- The zsh workshop zsh is a popular Unix shell and this little tutorial does a good job explaining why you might want to use it.
Ruby on Rails - Catherine Powell 12:50 pm
Ruby is a language for writing beautiful code that makes programmers happy. Rails is an attempt to mold the beauty and productiveness of Ruby into a solution for web applications. It is opinionated software that relieves common burdens on programmers. For example, ActiveRecord, the ORM part of Rails, makes relational data mesh seamlessly with an object-oriented domain model with minimal configuration.
- Ruby on Rails guides Have a question about routing? What you can generally do with ActiveRecord? The new Rails 3 way of using ActionMailer? This is where you go.
- Ruby on Rails API Trying to find a method or class? Need to see the official docs on a method, or trying to remember it's signature? Bookmark this site. It's super-fast to find what you need and will become an extension of your brain as you memorize the Rails API.
- The Pickaxe "Programming Ruby", also called "The Pickaxe", is hands-down the best book on Ruby out there. It was the first English-language Ruby book and really brought Ruby to the United States. Rails wouldn't have existed without Dave Thomas' work, and you won't be able to become a Rails expert without really know Ruby. So pick up The Pickaxe and dig through Ruby with it.
Catherine works for Abakas, a software consulting firm. She specializes in enabling teams to create great software and have fun doing it; she particularly enjoys that she gets to do everything from hiring to development to test to support. Catherine believes that computers respond to encouragement before 7pm, and to insults after 7pm.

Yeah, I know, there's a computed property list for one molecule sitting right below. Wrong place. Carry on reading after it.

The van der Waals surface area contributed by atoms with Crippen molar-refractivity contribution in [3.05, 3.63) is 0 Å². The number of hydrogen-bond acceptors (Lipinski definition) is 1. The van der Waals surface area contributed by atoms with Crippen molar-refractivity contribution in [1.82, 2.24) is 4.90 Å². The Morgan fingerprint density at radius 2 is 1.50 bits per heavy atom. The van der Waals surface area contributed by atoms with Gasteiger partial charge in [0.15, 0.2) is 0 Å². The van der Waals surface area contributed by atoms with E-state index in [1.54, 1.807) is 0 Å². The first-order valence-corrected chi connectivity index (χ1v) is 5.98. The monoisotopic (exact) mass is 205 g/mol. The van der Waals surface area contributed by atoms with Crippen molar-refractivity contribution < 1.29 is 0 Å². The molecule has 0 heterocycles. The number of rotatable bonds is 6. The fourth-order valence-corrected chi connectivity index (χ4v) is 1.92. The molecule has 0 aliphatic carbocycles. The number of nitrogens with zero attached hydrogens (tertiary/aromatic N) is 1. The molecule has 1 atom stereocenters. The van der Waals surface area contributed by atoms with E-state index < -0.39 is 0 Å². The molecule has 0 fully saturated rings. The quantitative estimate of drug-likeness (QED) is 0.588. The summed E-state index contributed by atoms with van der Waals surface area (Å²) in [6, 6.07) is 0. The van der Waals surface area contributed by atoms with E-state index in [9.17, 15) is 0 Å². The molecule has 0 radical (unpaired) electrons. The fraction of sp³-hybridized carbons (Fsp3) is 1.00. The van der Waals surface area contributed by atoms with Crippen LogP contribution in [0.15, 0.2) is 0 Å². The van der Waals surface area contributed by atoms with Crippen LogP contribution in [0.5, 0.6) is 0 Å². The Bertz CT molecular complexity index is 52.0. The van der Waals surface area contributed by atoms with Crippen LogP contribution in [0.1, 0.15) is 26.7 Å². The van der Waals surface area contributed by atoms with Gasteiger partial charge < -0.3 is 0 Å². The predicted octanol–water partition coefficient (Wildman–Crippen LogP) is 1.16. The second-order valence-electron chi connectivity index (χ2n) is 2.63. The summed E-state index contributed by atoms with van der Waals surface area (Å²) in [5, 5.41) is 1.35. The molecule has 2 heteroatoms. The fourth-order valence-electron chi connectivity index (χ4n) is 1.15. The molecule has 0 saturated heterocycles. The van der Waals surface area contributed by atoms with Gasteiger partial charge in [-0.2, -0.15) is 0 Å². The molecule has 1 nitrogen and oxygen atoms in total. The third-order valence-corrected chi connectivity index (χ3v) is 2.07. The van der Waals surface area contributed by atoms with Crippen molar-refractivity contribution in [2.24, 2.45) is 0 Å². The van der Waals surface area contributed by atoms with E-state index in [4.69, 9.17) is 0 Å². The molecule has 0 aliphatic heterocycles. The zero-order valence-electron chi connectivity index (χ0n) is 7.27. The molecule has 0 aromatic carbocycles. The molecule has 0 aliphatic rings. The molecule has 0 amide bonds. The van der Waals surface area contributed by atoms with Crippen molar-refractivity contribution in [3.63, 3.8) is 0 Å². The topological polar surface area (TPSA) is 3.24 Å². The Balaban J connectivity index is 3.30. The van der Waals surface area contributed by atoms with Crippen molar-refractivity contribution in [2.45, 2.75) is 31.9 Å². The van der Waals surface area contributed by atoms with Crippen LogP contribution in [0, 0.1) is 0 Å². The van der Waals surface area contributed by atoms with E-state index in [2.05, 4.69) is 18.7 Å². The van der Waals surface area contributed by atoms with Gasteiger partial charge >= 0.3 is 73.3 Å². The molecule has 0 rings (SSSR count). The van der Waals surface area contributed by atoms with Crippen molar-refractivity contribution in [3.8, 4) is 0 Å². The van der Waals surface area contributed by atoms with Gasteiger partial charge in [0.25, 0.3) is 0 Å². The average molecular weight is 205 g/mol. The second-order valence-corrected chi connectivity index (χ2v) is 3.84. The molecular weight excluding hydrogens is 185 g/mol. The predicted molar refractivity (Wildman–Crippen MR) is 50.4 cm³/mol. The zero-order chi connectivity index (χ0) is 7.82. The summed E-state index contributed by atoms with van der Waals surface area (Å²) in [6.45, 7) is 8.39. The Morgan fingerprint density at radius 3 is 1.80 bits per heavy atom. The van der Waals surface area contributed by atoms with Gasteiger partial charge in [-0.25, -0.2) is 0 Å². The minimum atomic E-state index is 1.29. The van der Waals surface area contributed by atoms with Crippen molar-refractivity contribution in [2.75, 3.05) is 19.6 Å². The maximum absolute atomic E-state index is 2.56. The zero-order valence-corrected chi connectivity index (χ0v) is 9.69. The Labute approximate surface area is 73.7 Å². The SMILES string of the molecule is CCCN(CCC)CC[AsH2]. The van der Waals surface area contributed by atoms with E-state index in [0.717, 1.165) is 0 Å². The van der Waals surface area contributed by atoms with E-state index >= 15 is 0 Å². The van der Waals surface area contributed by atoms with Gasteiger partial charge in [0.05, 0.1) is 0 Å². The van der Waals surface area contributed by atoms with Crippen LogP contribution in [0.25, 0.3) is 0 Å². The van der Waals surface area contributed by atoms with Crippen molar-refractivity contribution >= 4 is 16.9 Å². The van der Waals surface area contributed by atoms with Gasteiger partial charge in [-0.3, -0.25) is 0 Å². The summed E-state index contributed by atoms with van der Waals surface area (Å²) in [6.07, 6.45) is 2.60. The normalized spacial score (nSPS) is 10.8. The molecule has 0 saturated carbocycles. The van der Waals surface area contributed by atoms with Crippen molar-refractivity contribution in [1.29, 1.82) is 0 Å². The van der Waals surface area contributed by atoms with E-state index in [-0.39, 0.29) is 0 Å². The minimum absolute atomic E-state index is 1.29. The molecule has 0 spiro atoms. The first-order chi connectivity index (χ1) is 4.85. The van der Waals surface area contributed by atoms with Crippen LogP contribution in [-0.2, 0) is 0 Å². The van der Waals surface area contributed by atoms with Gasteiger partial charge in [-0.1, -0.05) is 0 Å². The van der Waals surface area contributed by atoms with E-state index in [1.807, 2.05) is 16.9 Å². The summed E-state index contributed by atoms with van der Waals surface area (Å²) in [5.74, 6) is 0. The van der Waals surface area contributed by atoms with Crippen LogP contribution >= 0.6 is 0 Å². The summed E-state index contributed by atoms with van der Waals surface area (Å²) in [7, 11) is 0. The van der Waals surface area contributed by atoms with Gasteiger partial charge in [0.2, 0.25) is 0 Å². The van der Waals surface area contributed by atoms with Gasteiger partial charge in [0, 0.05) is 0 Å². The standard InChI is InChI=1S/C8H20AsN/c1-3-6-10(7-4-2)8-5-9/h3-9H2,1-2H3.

Test-Driven Development - Nick Quaranto 1:00 pm
Test-Driven Development is the process of writing tests before implementation code, watching the tests pass, writing the simplest implementation to get them to pass, refactoring, and repeating.
The business benefits of TDD include shipping working software and adapting to change quickly.
The code benefits of TDD include readable specs and code, clean public interfaces, and decoupled modules.
The process benefits of TDD include a regression safety net, fearless refactoring, team trust, and defined process of how to test.
Nick has a Software Engineering degree from RIT, where he programmed in classic ASP and ASP.NET.
After a thoughtbot apprenticeship, Nick joined thoughtbot as a full-time developer. He became a fixture of the Ruby community, creating rubygems.org and receiving a Ruby Hero award.
He now works for 37signals.
Object-Oriented Programming - Bryan Liles 1:10 pm
Software is intended to be soft. Malleable. Easy to change. Unfortunately, as a project gets older, that isn't always the case. Object-Oriented Programming is where it's at for making code easier to change. A great project will be full of small objects with a single, well-defined responsibility. It will have many small methods that do only one thing. It limits the number of types an object collaborates with. It avoids global state. Methods have small, simple signatures. Composition is used instead of inheritance. Programmers can be artists. Design your code with OOP.
Bryan is the Greatest Man Alive. He hacks Ruby. He trolls Twitter. He hasn’t written any books, and doesn’t maintain any major open source projects. Most of his time is spent helping others level up their awesomeness; trying to cause chaos with writings on his blog; or just being a great dad and husband.
Backbone.js - Greg Smith 1:20 pm